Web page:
Power Protection

What is power protection and why do I need it?

Power protection is critical to assure your computer has clean power to work with. Today’s electronics are very sensitive to power fluctuations. Under voltage or brown outs (when the lights dim in your house) starves electrical systems for power. Over voltage or surges (lightning strikes, etc) overloads and can burn out electrical systems. You can receive a surge from any line feeding your device (such as the phone line, cable line, network lines and power cords). To completely protect any electrical device you need to have protection on all input sources. For the best protection you need to choose a power protection device that has a “connected device warranty” dollar amount that is high enough to cover all items plugged into it.

To do power protection cost effectively it must start at the sources of all power and communication lines coming into your home or business. Basic whole house or business power protection should start with a “in circuit breaker panel” surge protector. Whoever provides your cable service should install an in-line basic surge protector, most likely on the outside of your structure. The phone company leaves surge protection completely up to you, find the source line(s) entering the structure and have an in-line surge protector installed.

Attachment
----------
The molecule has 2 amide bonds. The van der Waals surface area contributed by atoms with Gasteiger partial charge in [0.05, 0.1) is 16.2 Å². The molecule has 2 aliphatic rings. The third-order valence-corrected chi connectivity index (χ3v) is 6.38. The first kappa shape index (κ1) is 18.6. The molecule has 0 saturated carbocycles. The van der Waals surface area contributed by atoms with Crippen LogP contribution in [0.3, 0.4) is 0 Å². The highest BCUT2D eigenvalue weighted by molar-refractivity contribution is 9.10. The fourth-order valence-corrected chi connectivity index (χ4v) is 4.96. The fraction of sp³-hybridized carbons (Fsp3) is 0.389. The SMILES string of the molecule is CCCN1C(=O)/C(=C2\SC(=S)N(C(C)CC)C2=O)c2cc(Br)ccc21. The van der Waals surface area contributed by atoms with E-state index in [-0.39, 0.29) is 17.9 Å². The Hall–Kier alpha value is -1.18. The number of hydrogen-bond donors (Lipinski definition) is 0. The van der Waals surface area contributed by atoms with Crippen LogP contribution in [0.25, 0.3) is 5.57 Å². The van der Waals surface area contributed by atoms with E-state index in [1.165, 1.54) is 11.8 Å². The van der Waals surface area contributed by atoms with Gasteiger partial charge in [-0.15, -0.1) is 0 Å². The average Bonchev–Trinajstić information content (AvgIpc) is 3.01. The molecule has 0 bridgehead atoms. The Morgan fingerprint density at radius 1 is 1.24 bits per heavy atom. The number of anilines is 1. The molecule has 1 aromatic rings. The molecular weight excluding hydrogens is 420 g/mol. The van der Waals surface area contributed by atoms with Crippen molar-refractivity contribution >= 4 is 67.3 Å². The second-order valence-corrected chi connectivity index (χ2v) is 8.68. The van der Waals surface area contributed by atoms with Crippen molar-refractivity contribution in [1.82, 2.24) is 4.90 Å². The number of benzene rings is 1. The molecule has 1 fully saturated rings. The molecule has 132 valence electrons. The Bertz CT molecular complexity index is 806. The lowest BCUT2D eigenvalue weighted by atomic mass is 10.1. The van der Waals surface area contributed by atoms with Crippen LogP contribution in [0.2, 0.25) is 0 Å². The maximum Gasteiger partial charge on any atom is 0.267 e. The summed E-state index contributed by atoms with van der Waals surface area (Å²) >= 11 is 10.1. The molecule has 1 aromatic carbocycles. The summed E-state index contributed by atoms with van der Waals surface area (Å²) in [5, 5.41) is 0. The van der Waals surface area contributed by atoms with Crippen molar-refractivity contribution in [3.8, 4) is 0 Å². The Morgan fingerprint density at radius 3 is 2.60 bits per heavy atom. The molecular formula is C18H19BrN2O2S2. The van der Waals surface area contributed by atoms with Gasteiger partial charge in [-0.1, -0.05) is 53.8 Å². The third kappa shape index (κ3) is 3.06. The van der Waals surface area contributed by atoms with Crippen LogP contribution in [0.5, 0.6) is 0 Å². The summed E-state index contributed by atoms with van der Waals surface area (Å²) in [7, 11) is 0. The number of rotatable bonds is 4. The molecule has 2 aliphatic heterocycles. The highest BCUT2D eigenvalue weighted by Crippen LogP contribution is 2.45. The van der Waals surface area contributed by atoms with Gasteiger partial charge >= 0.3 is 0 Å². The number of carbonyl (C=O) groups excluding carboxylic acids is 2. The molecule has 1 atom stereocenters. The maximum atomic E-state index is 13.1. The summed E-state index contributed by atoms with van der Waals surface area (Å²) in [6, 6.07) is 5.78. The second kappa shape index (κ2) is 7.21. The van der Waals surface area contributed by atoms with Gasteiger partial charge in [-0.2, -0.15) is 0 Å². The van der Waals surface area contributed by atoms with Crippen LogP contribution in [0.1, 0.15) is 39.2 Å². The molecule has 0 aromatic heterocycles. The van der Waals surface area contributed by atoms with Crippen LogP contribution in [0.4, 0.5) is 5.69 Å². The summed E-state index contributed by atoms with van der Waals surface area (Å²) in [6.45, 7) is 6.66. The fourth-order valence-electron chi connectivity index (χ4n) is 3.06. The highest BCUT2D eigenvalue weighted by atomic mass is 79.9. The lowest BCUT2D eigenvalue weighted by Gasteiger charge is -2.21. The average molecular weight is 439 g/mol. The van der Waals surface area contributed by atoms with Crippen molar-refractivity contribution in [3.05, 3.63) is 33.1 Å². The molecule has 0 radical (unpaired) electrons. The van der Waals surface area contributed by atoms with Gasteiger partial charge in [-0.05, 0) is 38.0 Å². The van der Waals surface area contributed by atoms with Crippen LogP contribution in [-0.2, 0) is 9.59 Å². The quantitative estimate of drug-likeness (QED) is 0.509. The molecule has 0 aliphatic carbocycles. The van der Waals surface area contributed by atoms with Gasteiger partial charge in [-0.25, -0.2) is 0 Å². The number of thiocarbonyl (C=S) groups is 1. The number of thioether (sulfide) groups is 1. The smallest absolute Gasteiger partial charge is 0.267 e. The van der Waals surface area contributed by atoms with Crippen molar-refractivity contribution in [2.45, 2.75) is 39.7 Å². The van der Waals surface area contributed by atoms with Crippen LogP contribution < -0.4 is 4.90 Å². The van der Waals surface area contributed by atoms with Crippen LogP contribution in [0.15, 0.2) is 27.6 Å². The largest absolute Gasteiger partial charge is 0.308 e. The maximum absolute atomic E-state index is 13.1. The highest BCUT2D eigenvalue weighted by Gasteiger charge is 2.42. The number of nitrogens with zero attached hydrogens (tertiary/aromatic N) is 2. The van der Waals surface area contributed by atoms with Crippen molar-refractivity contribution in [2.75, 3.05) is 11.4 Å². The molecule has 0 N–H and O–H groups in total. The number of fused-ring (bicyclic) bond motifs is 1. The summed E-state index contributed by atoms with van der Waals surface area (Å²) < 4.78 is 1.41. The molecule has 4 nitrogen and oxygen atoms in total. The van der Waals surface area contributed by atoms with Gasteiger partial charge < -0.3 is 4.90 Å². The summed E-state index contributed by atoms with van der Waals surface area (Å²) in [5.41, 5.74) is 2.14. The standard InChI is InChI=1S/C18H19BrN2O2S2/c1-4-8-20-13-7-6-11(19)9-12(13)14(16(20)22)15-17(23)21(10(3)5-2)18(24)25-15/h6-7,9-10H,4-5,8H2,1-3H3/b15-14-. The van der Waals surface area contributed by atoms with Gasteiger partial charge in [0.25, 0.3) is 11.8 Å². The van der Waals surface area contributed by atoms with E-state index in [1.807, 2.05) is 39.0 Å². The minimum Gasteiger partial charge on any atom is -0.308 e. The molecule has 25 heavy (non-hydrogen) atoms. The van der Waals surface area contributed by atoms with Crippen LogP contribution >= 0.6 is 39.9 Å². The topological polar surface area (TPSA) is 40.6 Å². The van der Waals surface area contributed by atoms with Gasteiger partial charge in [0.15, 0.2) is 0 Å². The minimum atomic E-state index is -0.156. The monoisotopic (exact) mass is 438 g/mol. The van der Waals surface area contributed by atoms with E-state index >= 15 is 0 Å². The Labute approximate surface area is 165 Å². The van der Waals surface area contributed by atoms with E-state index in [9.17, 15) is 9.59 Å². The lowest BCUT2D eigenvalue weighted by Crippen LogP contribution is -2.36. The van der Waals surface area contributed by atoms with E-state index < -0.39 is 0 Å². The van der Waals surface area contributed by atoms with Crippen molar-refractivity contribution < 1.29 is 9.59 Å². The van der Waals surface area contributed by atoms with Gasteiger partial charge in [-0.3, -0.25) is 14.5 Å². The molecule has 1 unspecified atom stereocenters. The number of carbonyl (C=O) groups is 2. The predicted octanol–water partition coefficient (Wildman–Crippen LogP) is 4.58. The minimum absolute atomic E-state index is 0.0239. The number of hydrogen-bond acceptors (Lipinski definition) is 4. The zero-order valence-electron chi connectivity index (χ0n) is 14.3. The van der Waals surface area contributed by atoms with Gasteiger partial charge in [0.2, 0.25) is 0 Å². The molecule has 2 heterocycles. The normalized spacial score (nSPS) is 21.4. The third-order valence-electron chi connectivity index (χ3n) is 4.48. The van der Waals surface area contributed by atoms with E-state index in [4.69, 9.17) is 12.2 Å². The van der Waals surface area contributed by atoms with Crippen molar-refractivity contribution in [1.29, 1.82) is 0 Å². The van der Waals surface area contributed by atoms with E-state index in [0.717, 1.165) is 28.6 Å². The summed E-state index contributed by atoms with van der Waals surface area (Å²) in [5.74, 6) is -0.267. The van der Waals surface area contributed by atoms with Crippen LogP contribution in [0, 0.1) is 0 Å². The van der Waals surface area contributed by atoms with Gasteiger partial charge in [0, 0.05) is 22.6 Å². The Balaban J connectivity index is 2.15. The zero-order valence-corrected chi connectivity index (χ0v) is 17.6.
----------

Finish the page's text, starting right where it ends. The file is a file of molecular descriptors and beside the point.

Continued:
Once you have all the power and communication lines protected with basic in-line surge protectors it is time to decide what level of protection you need for each device in your home or business. There are generally three different grades of surge protectors and two different grades (for home and small business) of power backup units. All high end devices (such as computers, modems, networking equipment, printers*, HDTVs and other home entertainment components*, etc) need a high level of protection – mainly a power backup unit. The appliances and mid-range devices (such as refrigerators, microwaves, washing machines, small appliances, mobile device chargers, garage door openers, etc) that you have need a good surge protector. The basic devices in your home or business (such as overhead lights, lamps, clocks, fans, toasters, hair dryers, etc) and the 220 volt devices (such as clothes dryers, HVAC, air compressors, etc) in your home or business should be protected by a “in circuit breaker panel” surge protector.